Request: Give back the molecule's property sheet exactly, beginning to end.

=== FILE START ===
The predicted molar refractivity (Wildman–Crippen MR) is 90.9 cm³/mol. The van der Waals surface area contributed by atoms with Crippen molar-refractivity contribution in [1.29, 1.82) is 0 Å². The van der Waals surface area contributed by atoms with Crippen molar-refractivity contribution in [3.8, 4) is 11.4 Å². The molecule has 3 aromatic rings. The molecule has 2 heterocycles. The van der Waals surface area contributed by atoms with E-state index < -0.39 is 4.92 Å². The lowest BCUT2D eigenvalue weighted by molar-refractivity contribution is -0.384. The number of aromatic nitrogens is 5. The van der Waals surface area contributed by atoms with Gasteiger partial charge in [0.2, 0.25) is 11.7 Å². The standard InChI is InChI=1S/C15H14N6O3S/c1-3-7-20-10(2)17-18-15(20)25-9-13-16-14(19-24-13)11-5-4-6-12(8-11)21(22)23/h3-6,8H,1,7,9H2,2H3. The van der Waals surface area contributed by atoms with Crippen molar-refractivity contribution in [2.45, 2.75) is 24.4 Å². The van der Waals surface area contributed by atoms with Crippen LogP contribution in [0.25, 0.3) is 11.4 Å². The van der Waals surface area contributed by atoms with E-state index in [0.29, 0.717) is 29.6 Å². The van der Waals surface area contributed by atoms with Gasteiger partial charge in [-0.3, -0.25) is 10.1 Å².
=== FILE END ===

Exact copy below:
The predicted molar refractivity (Wildman–Crippen MR) is 90.9 cm³/mol. The van der Waals surface area contributed by atoms with Crippen molar-refractivity contribution in [1.29, 1.82) is 0 Å². The van der Waals surface area contributed by atoms with Crippen molar-refractivity contribution in [3.8, 4) is 11.4 Å². The molecule has 3 aromatic rings. The molecule has 2 heterocycles. The van der Waals surface area contributed by atoms with E-state index < -0.39 is 4.92 Å². The lowest BCUT2D eigenvalue weighted by molar-refractivity contribution is -0.384. The number of aromatic nitrogens is 5. The van der Waals surface area contributed by atoms with Gasteiger partial charge in [0.2, 0.25) is 11.7 Å². The standard InChI is InChI=1S/C15H14N6O3S/c1-3-7-20-10(2)17-18-15(20)25-9-13-16-14(19-24-13)11-5-4-6-12(8-11)21(22)23/h3-6,8H,1,7,9H2,2H3. The van der Waals surface area contributed by atoms with Crippen molar-refractivity contribution in [2.45, 2.75) is 24.4 Å². The van der Waals surface area contributed by atoms with Crippen LogP contribution in [0.25, 0.3) is 11.4 Å². The van der Waals surface area contributed by atoms with E-state index in [0.29, 0.717) is 29.6 Å². The van der Waals surface area contributed by atoms with Gasteiger partial charge in [-0.3, -0.25) is 10.1 Å².